Along the 46th is an anthology of short stories from 13 new and established authors from Northern Ontario.
Four generations of women. Four generations of stories. Years of secrets. Rule of Seconds interlaces the extraordinary lives of four genera-tions of one family in the Northern Ontario city of Sault Ste. Marie. The cyclical nature of themes and tragedy entwines the women and their histories. At age twenty-six, the narrator-protagonist Sheila recalls her past and that of her family in hopes of unearthing the cause of her painful epilepsy. Piecing together the depth of her troubled family history, Sheila discovers far more than she can cope with. Spanning from the 1920s to present day, the narrative depicts the unconventional life of Sheila's great grandmother who owned a three-storey boarding house and ran an illegal speakeasy in the basement. Rule of Seconds is a story about four generations of hard women, defying the conventions of their era, time and again.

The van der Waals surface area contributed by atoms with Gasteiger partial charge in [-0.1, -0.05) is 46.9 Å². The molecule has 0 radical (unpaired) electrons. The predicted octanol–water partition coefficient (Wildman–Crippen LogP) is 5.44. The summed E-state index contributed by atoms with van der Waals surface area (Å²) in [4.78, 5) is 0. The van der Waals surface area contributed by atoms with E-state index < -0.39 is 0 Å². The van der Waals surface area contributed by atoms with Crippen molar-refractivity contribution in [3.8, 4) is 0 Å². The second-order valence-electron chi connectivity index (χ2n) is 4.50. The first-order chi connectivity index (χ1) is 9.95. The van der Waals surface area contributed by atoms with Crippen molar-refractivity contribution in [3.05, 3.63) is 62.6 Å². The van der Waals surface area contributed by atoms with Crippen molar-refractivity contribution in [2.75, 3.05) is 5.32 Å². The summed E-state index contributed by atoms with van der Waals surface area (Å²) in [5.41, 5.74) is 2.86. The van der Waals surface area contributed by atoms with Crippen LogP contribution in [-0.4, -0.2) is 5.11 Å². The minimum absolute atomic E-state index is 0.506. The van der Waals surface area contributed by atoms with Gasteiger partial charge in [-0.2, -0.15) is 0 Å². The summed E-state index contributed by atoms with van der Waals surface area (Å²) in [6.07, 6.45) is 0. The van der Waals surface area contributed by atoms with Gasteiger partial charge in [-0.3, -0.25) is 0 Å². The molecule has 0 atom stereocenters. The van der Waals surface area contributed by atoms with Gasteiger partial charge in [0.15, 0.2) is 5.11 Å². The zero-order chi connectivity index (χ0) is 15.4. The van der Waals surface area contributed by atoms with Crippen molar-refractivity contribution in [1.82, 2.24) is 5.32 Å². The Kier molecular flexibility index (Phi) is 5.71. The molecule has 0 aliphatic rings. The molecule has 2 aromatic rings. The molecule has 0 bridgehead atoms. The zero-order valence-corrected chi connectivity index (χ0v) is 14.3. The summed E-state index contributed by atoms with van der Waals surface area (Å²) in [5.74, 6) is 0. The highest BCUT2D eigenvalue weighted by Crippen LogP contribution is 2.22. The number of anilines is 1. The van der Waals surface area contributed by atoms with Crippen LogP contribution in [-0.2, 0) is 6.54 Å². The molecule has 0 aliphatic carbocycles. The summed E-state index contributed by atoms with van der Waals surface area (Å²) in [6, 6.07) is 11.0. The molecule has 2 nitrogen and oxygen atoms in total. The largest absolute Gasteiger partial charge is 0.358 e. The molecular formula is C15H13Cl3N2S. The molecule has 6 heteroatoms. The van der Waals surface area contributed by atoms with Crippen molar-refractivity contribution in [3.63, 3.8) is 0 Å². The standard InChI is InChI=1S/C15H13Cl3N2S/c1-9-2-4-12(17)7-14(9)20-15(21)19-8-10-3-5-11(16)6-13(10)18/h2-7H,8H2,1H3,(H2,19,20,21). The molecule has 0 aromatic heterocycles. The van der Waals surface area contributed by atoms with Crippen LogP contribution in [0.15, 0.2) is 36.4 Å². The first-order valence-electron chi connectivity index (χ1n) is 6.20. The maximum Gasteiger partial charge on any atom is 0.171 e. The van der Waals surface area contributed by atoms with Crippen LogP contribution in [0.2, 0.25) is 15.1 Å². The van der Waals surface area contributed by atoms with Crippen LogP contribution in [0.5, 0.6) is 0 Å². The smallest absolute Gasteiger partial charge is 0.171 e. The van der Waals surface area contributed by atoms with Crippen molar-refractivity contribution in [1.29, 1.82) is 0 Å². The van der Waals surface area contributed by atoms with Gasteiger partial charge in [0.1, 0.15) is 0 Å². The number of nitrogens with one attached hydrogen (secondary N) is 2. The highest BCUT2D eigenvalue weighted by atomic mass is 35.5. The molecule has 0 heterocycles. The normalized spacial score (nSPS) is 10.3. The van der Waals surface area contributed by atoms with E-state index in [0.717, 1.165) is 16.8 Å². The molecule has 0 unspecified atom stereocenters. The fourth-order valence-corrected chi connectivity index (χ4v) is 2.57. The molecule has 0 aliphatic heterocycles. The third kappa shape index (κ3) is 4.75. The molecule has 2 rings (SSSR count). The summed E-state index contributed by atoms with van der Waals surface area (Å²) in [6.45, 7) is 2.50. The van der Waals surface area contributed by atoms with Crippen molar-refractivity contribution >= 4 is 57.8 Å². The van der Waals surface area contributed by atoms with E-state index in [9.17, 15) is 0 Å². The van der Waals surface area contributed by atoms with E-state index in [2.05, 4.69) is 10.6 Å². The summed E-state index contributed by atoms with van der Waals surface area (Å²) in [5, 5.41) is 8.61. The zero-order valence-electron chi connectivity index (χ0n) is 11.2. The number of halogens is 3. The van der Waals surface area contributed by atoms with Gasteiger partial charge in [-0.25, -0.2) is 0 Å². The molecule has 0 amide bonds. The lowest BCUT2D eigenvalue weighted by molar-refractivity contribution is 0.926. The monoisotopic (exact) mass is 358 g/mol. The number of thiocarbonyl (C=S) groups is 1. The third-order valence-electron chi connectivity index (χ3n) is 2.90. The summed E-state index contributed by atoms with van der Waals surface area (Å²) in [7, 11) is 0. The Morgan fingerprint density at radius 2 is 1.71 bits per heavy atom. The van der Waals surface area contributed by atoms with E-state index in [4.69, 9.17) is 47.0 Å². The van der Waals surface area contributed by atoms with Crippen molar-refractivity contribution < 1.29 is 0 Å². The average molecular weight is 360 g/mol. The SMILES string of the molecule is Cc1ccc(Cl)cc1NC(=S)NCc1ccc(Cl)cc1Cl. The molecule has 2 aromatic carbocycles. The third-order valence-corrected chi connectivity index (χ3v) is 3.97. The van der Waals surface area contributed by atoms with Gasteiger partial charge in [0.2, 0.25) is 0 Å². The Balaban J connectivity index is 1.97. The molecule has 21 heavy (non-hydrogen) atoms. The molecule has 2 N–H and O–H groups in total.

The Dependent is a true story written by a military wife married to a paratrooper who served in the Canadian Armed Forces for fourteen years before his army career came to a crashing halt--a freak accident near Armed Forces Base Trenton left him paraplegic and their future in shards. Danielle, a fiercely independent university student, meets Steve, an ambitious infantry private. Much of the first years of their marriage are spent apart, as Steve's infantry unit is sent overseas for duty in Croatia, Bosnia, and Afghanistan. With each tour of duty, the emotional distance between them intensifies. After four tours, Steve finally comes home to stay, but little changes: their marriage remains a difficult ménage-à-trois made up of a man, a woman, and the military. In this deeply candid depiction of their marriage before and after a life-altering trauma, each chapter unveils an intimate portrait of marriage--one in which Danielle and Steve must navigate shifting roles and learn to co-exist in a space where the collateral damage of military service is absolute. The Dependent is a brave and modern love story revealing immeasurable loss and grief and the journey to lasting hope and forgiveness.